Judge Denise Cote told lawyers representing Apple and the U.S. Department of Justice that proposed changes to Apple's App Store business practices are unnecessary. The comments were part of the remedy trial phase in the wake of Apple being convicted for colluding to raise ebook prices.
The DOJ has sought sweeping oversight and restrictions on Apple's business dealing with not only the publishers with whom Apple was convicted of colluding, but everything else in the App Store as well. This, despite the fact that Apple wasn't accused of antitrust violations outside of its iBooks operation, let alone convicted.
Judge Cote appears to see things similarly. According to Yahoo! Finance, she told attorneys, "The App store was only an incidental part of this trial." She also said, "I want this injunction to rest as lightly as possible on how Apple runs its business."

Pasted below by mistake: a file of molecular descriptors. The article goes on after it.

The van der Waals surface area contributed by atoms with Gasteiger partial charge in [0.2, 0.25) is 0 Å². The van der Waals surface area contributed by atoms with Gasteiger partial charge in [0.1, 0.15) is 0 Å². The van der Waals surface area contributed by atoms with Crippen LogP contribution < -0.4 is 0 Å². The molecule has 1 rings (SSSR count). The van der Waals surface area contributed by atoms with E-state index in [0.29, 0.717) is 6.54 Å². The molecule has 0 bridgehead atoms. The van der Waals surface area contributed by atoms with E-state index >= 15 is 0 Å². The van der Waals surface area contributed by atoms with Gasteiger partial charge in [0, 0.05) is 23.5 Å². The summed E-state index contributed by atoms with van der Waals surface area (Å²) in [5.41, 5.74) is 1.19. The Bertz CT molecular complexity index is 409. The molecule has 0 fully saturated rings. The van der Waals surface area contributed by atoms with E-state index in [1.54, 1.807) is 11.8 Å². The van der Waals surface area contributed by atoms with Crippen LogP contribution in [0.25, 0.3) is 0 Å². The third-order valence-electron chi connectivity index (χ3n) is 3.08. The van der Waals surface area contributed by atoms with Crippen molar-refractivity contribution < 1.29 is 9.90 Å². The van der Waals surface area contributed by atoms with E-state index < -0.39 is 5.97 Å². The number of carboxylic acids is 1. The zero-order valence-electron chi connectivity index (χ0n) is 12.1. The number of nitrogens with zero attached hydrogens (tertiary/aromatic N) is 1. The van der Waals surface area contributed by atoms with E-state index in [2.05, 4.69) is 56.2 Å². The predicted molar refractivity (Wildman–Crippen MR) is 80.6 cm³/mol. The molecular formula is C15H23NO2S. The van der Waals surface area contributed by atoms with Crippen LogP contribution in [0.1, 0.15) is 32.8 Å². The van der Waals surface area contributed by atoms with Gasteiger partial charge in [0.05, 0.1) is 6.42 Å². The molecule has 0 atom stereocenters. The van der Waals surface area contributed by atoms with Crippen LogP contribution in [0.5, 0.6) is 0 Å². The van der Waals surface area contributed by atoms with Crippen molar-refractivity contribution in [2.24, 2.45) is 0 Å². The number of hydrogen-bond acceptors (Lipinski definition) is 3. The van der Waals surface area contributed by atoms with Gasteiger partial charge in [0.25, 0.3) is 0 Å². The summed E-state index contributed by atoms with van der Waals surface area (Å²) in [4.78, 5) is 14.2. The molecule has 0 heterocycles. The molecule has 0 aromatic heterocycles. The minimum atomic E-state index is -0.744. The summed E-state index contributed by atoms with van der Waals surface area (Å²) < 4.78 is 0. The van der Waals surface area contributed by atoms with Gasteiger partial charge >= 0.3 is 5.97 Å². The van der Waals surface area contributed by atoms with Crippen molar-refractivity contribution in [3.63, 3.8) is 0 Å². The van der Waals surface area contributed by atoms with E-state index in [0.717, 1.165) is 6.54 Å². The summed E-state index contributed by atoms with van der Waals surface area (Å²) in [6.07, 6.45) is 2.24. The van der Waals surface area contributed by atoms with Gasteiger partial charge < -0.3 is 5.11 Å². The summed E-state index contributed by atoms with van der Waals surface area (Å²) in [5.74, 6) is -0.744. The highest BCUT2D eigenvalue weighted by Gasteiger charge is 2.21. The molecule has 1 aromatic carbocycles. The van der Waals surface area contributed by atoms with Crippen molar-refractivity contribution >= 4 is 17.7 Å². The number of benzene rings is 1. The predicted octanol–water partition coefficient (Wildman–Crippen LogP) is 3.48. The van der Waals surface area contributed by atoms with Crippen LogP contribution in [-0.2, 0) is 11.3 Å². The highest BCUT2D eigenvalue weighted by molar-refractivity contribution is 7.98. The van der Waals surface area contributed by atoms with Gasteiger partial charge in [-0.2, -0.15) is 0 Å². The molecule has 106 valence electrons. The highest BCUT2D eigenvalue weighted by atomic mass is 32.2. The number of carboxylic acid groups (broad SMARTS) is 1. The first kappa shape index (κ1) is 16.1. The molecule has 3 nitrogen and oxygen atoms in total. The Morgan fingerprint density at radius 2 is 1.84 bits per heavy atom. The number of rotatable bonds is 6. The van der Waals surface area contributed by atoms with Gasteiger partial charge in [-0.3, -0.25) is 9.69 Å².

How that translates into the final remedy remains to be seen, but the judge asked the attorneys for both sides to make further revisions to their proposals before she decides on the final remedies next week.
Apple and the DOJ have been going back and forth, with the DOJ asking for the moon and Apple asking for little or no changes and less outside oversight.
It would appear—and we stress that word because you can never tell with a judge—that Judge Cote will find something in the middle between the two proposals. According to Yahoo! Finance, she said she was inclined to limit the authority of any outside monitoring, which is in keeping with her stated desire for her eventual injunction to "rest as lightly as possible" on Apple.
Apple is appealing its conviction, but one of the company's attorneys promised to hew closely to the judge's rulings if it loses.
Apple Attorney Theodore Boutrous Jr. said, "We think the court's changes make a lot of sense. We're going to try to be a model citizen if this injunction remains in place."